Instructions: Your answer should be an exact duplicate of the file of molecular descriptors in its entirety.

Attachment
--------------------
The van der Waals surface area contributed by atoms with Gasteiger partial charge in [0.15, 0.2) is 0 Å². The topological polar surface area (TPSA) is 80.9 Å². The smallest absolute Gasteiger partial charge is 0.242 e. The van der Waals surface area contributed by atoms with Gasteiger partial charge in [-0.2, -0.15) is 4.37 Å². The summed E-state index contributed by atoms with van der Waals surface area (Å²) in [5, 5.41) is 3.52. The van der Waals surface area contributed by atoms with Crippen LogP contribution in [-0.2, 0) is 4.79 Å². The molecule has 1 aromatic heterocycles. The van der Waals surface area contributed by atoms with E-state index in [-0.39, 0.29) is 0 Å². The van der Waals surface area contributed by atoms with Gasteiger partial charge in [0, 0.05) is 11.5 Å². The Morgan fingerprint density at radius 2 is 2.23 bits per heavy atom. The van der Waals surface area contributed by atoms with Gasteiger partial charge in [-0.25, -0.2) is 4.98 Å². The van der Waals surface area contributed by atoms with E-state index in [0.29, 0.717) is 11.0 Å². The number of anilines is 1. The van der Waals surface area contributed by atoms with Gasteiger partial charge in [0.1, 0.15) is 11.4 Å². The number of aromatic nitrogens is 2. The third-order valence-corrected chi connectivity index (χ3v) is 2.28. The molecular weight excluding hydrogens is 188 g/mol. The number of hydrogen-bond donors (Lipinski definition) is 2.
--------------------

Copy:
The van der Waals surface area contributed by atoms with Gasteiger partial charge in [0.15, 0.2) is 0 Å². The topological polar surface area (TPSA) is 80.9 Å². The smallest absolute Gasteiger partial charge is 0.242 e. The van der Waals surface area contributed by atoms with Gasteiger partial charge in [-0.2, -0.15) is 4.37 Å². The summed E-state index contributed by atoms with van der Waals surface area (Å²) in [5, 5.41) is 3.52. The van der Waals surface area contributed by atoms with Crippen LogP contribution in [-0.2, 0) is 4.79 Å². The molecule has 1 aromatic heterocycles. The van der Waals surface area contributed by atoms with E-state index in [-0.39, 0.29) is 0 Å². The van der Waals surface area contributed by atoms with Gasteiger partial charge in [0, 0.05) is 11.5 Å². The Morgan fingerprint density at radius 2 is 2.23 bits per heavy atom. The van der Waals surface area contributed by atoms with Gasteiger partial charge in [-0.25, -0.2) is 4.98 Å². The van der Waals surface area contributed by atoms with E-state index in [0.29, 0.717) is 11.0 Å². The number of anilines is 1. The van der Waals surface area contributed by atoms with Gasteiger partial charge in [0.1, 0.15) is 11.4 Å². The number of aromatic nitrogens is 2. The third-order valence-corrected chi connectivity index (χ3v) is 2.28. The molecular weight excluding hydrogens is 188 g/mol. The number of hydrogen-bond donors (Lipinski definition) is 2.